Paint Schoodic

Join us on the American Eagle in June or in Acadia National Park in August. Click here for more information.

Thursday, May 28, 2015

Gonna take a sentimental journey

We've had a lot of good times in this studio, including swing-dancing model Michelle Long.
I am frequently asked, “How do you feel about this move? Are you excited? Sad to leave?” I have loved the 21 years I’ve been in Rochester, but I’m ready to move on. Most of my thinking has been practical, not reflective.

Now my studio is dismantled, just a heap of boxes.
Except today.

I was packing my studio with my younger daughter when a Taylor Swift song started playing. If you've raised teenagers, you know they tend to play songs until they're burned into your mind, and this one reminded me powerfully of her teen years. “I don’t want to leave,” I sniffed at her.

“Get real, Mom,” she said. “Of course you want to do this.” And she's right, but I have had a lot of fun here.

The girl, making me cry.
On that note, I received a lovely note today from a student. I almost declined to take her because I didn’t feel I could accomplish much in the few weeks she had to work with me. And yet, she has turned out to be an amazing pupil and painter.

“I made a list of things I learned in your class,” she wrote. “This is not exhaustive, but some highlights.”
  • Charcoal is a wonderful sketching medium, great for roughing in tones, and very easy to rub out if you aren’t pleased with the results.
  • Don’t hold your paintbrush like a pencil, hold it out closer to the end and magic happens. (Okay, maybe not magic, but the results are much better.)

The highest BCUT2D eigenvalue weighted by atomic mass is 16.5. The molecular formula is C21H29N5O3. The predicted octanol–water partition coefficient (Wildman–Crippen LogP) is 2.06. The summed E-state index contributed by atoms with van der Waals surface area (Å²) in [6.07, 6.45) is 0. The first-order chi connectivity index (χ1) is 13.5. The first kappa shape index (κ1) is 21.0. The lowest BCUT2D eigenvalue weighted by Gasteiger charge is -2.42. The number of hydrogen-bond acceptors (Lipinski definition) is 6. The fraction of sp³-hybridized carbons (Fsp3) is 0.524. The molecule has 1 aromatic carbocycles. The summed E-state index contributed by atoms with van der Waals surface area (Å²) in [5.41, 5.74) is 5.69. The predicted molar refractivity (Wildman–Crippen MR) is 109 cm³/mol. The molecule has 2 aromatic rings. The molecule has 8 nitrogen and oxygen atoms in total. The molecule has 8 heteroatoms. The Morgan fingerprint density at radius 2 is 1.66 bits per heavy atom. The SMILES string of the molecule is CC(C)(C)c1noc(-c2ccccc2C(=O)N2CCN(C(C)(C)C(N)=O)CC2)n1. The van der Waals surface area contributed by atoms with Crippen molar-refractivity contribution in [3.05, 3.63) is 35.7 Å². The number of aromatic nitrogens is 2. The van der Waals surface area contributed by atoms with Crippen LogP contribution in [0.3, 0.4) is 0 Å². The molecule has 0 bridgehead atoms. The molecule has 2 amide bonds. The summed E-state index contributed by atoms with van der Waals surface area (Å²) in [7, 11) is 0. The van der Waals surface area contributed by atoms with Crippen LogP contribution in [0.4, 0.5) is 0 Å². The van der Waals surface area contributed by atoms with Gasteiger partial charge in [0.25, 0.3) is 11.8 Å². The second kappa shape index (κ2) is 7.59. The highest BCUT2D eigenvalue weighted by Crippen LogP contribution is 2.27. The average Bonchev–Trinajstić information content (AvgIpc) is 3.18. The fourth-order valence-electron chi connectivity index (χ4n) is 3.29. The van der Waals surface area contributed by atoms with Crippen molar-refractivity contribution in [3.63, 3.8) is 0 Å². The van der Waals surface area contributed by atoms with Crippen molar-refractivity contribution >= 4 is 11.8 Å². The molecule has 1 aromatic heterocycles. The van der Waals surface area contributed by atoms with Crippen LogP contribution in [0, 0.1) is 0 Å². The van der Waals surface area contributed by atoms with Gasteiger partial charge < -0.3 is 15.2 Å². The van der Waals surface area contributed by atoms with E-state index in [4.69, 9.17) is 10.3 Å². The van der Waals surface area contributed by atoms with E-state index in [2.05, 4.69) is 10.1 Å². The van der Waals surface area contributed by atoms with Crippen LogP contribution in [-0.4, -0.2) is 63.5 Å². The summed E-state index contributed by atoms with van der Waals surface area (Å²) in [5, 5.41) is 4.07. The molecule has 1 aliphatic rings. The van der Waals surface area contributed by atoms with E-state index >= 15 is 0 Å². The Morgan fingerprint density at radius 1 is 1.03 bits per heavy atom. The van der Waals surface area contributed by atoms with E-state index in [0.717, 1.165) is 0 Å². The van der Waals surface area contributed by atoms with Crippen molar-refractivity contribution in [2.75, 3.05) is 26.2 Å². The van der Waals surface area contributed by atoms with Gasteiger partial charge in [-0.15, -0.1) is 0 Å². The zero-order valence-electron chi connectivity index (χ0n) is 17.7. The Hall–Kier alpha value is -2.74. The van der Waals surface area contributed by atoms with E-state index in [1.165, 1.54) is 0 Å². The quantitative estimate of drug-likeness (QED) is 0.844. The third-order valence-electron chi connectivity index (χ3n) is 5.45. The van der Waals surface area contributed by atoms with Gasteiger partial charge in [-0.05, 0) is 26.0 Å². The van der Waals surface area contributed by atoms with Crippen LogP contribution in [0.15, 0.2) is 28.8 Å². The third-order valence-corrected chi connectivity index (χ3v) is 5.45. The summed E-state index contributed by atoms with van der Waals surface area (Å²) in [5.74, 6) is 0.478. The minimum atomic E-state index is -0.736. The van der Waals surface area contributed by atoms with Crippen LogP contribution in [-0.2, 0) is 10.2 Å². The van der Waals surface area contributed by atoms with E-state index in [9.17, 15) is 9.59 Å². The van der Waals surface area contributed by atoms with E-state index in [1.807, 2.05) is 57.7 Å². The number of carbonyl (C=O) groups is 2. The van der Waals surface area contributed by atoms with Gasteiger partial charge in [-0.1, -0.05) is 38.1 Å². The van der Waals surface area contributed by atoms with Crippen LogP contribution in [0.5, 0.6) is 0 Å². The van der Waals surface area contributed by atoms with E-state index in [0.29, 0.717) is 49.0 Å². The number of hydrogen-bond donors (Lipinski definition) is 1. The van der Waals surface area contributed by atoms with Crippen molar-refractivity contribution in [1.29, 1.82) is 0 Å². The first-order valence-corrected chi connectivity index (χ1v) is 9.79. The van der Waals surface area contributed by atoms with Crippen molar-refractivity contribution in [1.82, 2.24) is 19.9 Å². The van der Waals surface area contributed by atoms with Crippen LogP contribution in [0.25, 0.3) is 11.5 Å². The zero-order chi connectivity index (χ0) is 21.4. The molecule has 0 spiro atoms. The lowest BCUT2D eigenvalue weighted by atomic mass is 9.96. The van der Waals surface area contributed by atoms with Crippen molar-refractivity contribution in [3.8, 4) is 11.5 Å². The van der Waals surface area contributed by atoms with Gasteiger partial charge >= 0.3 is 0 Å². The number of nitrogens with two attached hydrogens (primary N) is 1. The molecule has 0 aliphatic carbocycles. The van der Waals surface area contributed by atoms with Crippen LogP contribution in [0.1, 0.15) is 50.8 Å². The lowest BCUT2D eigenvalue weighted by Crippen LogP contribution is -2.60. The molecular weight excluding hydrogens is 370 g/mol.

• How to mix reds.
  • How to mix greens.
  • How to organize a palette.
  • All about easels.
  • How to fold a plastic bag.
  • Buy paints by pigments, not by their “lipstick” names.
  • Warm light, cool shadows or cool light, warm shadows.
  • Paired primaries—learn them and love them!
  • Don’t belly-up to your painting. Stand back. And sometimes, step back.
  • How to build a painting: establish a tone study on the canvas (using a mix of ultramarine blue and burnt sienna), then block in colors, and then develop them dark to light.
  • Be brave about putting marks on the canvas. And keep putting marks on canvas, or paper, or whatever.
No student every did more color exercises in my class than Matt Menzies. Matt, I'm throwing that big palette away today.

She learned all this in about 18 hours of instruction time.

Which brings me to my Maine workshop. If she could learn so much in just a few half-days, imagine what you can do in an intensive week of study. I have just a few openings left, and I strongly encourage you to register now.

Marilyn Feinberg, Kamillah Ramos and Zoe Clark, on a warm summer day painting at Irondequoit Bay. All three of them left Rochester before me.

Let me know if you’re interested in painting with me on the Schoodic Peninsula in beautiful Acadia National Park in August 2015. Click here for more information on my Maine workshops! Download a brochure here.

2 comments:

Knot Telling said...

Somehow I missed that you're moving. (Obviously too tied up in myself.) I can imagine that it's both a wrench and exciting.

Carol Douglas said...

And exhausting.

You've had a rough time the last few weeks. Wish that fixing it was in my purview.